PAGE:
Cyborg Beauty

Enacting a perverse alliance between fashion and transhumanism, 3D-artist Frederik Heyman’s compositions bring together a broad array of multimedia practices. His cryptic digital campaigns feature moving and still-life imagery of mechanised bodies and human centipedes dressed in ready-to-wear, daring ideas that have placed him at the forefront of computer-generated fashion campaigns.

Heyman won the 2019 Fashion Film Award for Best Animated Brand Film with his video for Gentle Monster. He also created a campaign for Y/Project this year and, most recently, debuted Burberry’s latest sneaker with a 3D campaign in Seoul. 

Madeleine Holth spoke to Heyman about disrupting antiquated ideas of beauty, exploring the extremes of the human form and how fashion will adapt to a digital future.

The standard of what is considered a beautiful image has changed drastically in fashion media. Your work seems to be a part of this change. What do you think happened that allowed artists to reshape the antiquated standards of covers and campaigns? 

I believe that up until a few years back we had the impression that fashion imagery had to be exclusively fashion photography. The purpose was to translate the models and fashion in a language that was specific to fashion. It existed only in its own bubble. In the 1990s you could see fashion crossing over with art. It became more performative and conceptual, and used more and more references from the art world. I believe that the pioneers of change in fashion photography sparked a revolution back then. They started looking at the bigger picture, a wider range of possibilities.


You work is so heavily influenced by the human form, by its limitations and its extremes. Where do you start when creating a campaign? Do the clothes even matter?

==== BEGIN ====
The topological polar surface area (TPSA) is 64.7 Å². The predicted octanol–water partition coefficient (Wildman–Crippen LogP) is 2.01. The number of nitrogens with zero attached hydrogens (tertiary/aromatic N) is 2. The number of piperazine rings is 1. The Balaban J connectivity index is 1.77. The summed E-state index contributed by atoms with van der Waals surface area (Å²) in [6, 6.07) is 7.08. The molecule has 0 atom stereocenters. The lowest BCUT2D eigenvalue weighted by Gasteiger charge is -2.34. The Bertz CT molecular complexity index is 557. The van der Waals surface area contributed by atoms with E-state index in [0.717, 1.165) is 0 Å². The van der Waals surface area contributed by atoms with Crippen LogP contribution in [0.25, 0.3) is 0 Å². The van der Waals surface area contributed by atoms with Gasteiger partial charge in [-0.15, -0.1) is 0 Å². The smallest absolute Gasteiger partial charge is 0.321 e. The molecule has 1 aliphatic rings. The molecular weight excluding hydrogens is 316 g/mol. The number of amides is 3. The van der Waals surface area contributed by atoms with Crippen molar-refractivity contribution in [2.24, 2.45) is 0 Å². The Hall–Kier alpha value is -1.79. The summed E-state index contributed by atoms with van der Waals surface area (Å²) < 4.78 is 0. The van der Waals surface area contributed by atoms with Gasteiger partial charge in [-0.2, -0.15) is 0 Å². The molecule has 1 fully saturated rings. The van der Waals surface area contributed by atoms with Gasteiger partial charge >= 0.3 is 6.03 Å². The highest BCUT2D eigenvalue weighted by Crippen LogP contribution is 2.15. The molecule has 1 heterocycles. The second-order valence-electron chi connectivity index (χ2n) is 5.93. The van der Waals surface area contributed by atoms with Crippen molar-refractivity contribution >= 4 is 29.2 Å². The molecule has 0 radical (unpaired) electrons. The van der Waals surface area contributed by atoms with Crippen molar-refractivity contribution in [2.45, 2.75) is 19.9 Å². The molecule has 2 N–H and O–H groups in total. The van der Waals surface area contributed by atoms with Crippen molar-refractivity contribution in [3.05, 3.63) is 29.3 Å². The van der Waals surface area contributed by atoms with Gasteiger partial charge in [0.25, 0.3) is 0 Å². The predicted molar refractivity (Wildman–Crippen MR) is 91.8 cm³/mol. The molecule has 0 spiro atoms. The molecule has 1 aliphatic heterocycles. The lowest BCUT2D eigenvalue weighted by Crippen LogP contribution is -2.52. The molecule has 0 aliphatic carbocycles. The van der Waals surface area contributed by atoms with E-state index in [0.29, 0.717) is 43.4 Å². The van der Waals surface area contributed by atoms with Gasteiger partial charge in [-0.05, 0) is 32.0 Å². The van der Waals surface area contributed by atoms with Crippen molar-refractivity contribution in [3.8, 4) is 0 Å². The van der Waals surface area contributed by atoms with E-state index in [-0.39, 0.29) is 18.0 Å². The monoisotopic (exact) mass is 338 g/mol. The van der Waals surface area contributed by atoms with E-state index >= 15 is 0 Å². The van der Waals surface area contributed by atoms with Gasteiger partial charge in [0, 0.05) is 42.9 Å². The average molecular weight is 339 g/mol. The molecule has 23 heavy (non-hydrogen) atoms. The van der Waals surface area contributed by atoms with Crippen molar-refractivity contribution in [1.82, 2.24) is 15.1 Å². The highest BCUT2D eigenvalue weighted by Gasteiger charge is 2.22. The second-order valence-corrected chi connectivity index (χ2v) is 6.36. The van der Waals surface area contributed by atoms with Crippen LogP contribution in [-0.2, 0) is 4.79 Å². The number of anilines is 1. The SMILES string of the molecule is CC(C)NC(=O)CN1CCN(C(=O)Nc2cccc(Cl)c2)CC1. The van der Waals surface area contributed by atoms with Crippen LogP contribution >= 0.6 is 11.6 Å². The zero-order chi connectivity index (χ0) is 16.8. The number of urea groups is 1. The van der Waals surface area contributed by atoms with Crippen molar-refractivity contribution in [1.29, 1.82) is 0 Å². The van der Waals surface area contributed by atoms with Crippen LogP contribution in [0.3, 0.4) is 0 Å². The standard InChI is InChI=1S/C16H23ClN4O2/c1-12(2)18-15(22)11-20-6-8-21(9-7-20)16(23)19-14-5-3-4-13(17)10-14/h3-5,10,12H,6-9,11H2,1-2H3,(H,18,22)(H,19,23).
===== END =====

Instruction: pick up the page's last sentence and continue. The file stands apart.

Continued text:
It really depends. I don’t see myself as a fashion photographer. I see my work as digital installations with large narratives. If I work with a brand, I love to implicate their values in the story. I always start with a dialogue with the creative team of the brand, to get us all on the same level about the world we want to depict. We think of the overall shape of the story, so I can get lost afterwards in all the endless details. Clothes are obviously essential in this process.


You’ve managed to merge this technological aspect we’re seeing evolve all around us with fashion. Where does that interest in technology originate? 

I always had a preference for installations and performances with a technological twist. The interaction between man and mechanics. Over the last few years, I’ve been really influenced by transhumanism. I’ve been reading a lot into it. The desire to overcome humanity, which is happening all around us.


The augmented bodies and the sometimes frightening aspects of your imagery play a leading role, it’s what drives it and makes people look twice. Where does this idea come from, of augmented bodies, and human centipedes like the Y/Project campaign? 

Y/Project was amazing to work on. Glenn Martens was really open to pushing it. It was inspired by their jewellery collection, which depicted Kamasutra scenes. I came up with the idea of creating a large cloud of mechanised bodies having intercourse with each other. At first sight a loving scene, but revealing they are mechanised and controlled by an external spectator. You see in each frame an actual person operating the human dolls, which depicts their playful human desire rather than cold repetitive machinery. This makes you question their motives.


Are your images your way of predicting our future? 

No. I always say they are part of a speculative present. Which is also the title of my most recent work. I don’t feel the need to illustrate a future vision. It’s what surrounds us now, rearranged in an alternative reality and questioned through a dialogue with technology.


You’ve worked with everyone from DUST magazine to Gentle Monster and Burberry to name a few. You must have picked up on a common denominator whilst working for these brands? What lures them into working with you? What is enticing to them about having a 3D image rather than a live model?